Private Equity and Ambulatory Surgery Centers

Surgeons discussing their surgery

As you may have read in our Private Equity 101 article, as the financial landscape of medicine continues to change, Private Equity purchases are expected to increase in prevalence as evidenced by several transactions of well-known private equity firms across the country. Specifically, there are certain specialties within medicine that are being targeted because of their significant potential for financial growth due to their ownership of Ambulatory Surgery Centers (ASCs) — namely, Orthopedic Surgery, Ophthalmology, and Pain Management.

This article dives into the intersection of Ambulatory Surgery Centers and Private Equity purchases in medicine, and dissects the relationship through 3 main questions: What, Why, and How?

What is Private Equity? What are ASCs?

If you haven’t read Private Equity 101 already, take a quick read and come back. That article gives an introduction into the PE world and its involvement in medicine. Learn about the vocabulary commonly used (e.g. EBITDA) as well as the mechanics of a PE transaction in healthcare.

Ambulatory Surgery Centers, or ASCs, may go by several other names that are more familiar, outpatient surgery center, same-day surgery center, or surgicenters. These entities specialize in treatment of patients who need surgical procedures that do not require overnight stays.

The Centers for Medicare and Medicaid Services (CMS) defines ASCs as any “distinct entity that operates exclusively for the purpose of providing surgical services to patients not requiring hospitalization and in which the expected duration of services would not exceed 24 hours following an admission.”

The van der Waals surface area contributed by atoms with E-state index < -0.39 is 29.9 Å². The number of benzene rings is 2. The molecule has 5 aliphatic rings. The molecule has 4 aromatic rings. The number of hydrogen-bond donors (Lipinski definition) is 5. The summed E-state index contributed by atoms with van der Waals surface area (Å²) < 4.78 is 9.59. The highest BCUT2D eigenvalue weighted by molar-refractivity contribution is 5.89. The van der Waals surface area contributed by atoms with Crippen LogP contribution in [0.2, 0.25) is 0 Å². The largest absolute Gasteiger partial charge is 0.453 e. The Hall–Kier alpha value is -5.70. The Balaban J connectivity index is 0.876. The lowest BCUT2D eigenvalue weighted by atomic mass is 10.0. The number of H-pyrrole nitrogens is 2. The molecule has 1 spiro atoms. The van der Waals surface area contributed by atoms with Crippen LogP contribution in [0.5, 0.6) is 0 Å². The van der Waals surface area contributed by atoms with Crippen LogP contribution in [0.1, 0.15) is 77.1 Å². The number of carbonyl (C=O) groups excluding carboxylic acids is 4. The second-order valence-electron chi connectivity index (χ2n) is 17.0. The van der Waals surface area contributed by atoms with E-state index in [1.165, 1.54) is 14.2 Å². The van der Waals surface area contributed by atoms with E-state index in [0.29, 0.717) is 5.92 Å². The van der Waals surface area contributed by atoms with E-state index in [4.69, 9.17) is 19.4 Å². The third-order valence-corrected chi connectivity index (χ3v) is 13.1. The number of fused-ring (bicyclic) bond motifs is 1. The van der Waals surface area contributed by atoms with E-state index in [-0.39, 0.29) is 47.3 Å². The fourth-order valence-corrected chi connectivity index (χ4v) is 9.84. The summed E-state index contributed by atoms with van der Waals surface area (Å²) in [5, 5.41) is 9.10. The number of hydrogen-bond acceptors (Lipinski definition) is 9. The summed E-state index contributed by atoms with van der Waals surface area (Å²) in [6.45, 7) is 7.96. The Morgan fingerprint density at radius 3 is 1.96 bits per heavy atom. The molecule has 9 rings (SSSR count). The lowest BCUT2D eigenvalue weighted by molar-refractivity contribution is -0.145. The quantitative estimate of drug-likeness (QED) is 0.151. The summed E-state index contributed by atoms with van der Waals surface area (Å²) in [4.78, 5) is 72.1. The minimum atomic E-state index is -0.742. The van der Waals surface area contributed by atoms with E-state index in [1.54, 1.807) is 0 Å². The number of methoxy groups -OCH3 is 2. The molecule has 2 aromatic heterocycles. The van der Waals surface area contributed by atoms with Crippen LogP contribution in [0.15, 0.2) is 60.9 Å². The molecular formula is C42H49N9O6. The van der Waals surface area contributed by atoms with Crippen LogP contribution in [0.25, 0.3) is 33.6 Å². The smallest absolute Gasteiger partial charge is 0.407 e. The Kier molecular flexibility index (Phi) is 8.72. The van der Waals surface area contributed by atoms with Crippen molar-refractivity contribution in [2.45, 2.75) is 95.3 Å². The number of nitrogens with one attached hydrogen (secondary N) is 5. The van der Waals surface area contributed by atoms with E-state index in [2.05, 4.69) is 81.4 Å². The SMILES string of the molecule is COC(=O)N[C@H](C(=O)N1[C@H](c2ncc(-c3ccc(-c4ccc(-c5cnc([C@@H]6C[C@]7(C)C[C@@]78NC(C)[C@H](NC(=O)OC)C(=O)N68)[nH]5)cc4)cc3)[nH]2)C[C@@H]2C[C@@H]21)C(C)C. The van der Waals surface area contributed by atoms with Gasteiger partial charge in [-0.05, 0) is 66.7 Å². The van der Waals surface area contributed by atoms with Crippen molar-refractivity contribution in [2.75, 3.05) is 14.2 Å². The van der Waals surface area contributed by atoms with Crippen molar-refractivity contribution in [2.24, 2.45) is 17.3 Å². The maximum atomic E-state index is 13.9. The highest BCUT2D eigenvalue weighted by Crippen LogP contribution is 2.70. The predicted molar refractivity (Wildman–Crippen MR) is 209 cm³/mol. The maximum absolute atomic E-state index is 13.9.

While some hospitals may also have a connected area for outpatient surgery or own a separate outpatient surgery center, these are actually categorized by CMS as a completely different entity that does not fall under the definition of an ASC. Instead they are categorized as hospital outpatient departments (HOPD). This is an important distinction to make as reimbursement rates are significantly different.

HOPDs are entitled to receive on average 81 percent higher reimbursement compared to ASCs.

While this difference in payment has generated some interest for hospitals to purchase and convert ASCs to HOPDs, it is not a straightforward decision. In fact, strategic alliances with physician-owned ASCs may actually be a better long-term partnership, especially since this keeps physicians incentivized to use their ASCs while also satisfying payers that demand lower-cost settings.

ASCs play a significant role in healthcare expenditures.

In 2016, Medicare spending on ASC services totaled $4.3 billion across 5,532 facilities.

The number of ASCs continue to grow each year at annual rate of 1.4%, with nearly 150 new facilities built in 2016. In the month of January 2019 alone, 21 new ASCs were opened or announced in the US.

Based on a 2018 survey of over 700 surgery centers throughout the US, when a controlling interest in a multi-specialty ASC is being considered for purchase, the majority of respondents report valuation multiples for ASCs average 7.0-7.9 times EBITDA, which might be increased by another 0.26-1.0 multiple if the ASC has a certificate of need (CON).

Why are ASCs such a valuable commodity?

ASC surgical volume is expected to increase as major market forces drive a trend for more outpatient surgery. Specifically, bundled payments and an emphasis on value-based care are pushing surgical procedures from hospitals to the ambulatory setting.

For example, total hip arthroplasty which has traditionally been an inpatient procedure is now being done on an outpatient basis. This transition has happened for multiple reasons.

Newer surgical techniques, more reliable post-operative pain control with anesthetic regional blocks and improved intra-operative technology have made recovery from this type of surgery possible on an outpatient basis.